World Economy

Germany Escapes Recession, Italy Contracts Further

Germany Escapes Recession,  Italy Contracts FurtherGermany Escapes Recession,  Italy Contracts Further

Investors breathed a sigh of relief on Friday, as data revealed that Germany narrowly missed falling into recession in the third quarter, although Italy's economy contracted once again.

Germany's gross domestic product (GDP) expanded by 0.1 percent in the third quarter on the previous three months, meeting expectations, after contracting in the second quarter. It follows heightened concerns that the eurozone's largest economy could be heading into a recession, CNBC reported.

Italy remained in recession in the third quarter, however, with its economy shrinking by 0.1 percent, after unexpectedly slipping back into recession in the second quarter.

Eurozone-wide GDP – due at 10 a.m. GMT – are likely to get a slight boost from forecast-beating figures for France, however. Its economy grew more than expected in the third quarter, marking a return to growth for the struggling eurozone nation.

French gross domestic product (GDP) expanded by 0.3 percent quarter on quarter, above forecasts of 0.2 percent. It comes after the economy stagnated in the first quarter of the year, and contracted in the second, leading it to be dubbed the "sick man of Europe".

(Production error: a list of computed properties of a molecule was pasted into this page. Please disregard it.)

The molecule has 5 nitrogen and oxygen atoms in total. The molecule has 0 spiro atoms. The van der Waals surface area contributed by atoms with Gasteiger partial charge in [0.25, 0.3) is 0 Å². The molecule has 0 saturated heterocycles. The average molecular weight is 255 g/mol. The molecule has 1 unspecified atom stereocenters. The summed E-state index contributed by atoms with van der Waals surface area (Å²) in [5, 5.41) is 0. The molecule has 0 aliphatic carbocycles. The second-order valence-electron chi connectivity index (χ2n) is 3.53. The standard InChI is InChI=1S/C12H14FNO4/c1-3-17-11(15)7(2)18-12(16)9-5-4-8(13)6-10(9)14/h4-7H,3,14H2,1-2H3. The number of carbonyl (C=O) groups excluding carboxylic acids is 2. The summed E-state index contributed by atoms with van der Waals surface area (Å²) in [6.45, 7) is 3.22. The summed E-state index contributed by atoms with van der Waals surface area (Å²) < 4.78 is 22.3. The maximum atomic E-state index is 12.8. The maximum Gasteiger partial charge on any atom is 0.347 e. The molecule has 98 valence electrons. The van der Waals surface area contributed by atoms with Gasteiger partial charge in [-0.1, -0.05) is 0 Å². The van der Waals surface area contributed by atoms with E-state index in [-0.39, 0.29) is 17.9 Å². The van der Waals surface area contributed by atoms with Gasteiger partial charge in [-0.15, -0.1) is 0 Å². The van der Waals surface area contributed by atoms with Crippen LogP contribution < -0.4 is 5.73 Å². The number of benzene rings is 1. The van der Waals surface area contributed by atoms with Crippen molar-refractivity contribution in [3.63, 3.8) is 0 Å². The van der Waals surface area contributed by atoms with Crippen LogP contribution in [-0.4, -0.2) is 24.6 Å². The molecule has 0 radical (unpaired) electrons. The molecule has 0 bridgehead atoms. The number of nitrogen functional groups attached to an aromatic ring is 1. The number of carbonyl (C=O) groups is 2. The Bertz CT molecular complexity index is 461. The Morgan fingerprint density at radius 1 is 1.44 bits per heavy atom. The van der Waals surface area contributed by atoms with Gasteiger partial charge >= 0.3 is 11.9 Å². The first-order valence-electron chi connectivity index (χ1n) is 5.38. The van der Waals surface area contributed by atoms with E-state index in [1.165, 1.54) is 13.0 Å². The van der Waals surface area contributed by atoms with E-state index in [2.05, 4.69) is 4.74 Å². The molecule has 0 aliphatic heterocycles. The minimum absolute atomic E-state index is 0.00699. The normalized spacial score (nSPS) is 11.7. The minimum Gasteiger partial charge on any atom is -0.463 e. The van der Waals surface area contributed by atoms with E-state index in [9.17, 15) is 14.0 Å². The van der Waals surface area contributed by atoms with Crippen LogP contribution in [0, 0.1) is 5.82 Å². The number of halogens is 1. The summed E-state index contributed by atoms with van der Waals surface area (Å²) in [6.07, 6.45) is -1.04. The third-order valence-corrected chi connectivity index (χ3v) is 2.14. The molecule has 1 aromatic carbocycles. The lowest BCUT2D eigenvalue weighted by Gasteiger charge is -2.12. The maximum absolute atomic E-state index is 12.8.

Structural Problems

Steven Bell, director of global macro at F&C, said the figure was a relief, but that structural problems in France – such as high taxes and a rigid labor market – remained.

"All of these numbers begin with a zero," he told CNBC on Friday. "It's a relief, but they're inching-ahead numbers from the French economy."

In the second quarter of 2013, the 18-country bloc that uses the euro managed to post positive growth for the first time since 2011. However, the road since has been uneven and rocky with diminishing demand plaguing the region alongside geopolitical concerns with tensions in the eastern part of Ukraine.

Analysts expect eurozone GDP to edge higher by just 0.1 percent from the quarter before, after a flat figure for the previous period.

When it comes to struggling Italy, Partito Democratico, MP and economic adviser to Prime Minister Matteo Renzi, said labor market reforms and "massive" tax reductions would help the bolster the economy.

"If Italy keeps doing the structural reforms, reducing costs, reducing taxes, reforming the labor market, reforming the institutional mechanisms so that we can get the political decision making faster and more effective, Italy will recover and will reclaim the place it should have in Europe and the world economy," he told CNBC on Friday.

"Politically Italy is in a very different place as it had been for many years. There is a real desire for change within the country."

Star Performer

ABN Amro economist Nick Kounis is predicting that the eurozone expanded 0.2% based on the figures so far. Spain looks to have been the star performer in the eurozone this quarter, having reported 0.5% growth.

French growth was driven mainly by government spending, up 0.8%, while household spending rose just 0.2% and trade made a negative contribution. Economists were not impressed that the flat performance in the second quarter was revised away to show a 0.1% contraction.

France’s finance minister Michel Sapin noted growth of 0.3% isn’t enough to fix the country’s jobs crisis: “Economic activity has picked up slightly but remains too weak to ensure the job creation our country needs.”

Business investment fell in both Germany and France, suggesting firms may have been spooked by the poor economic outlook and the Ukraine crisis.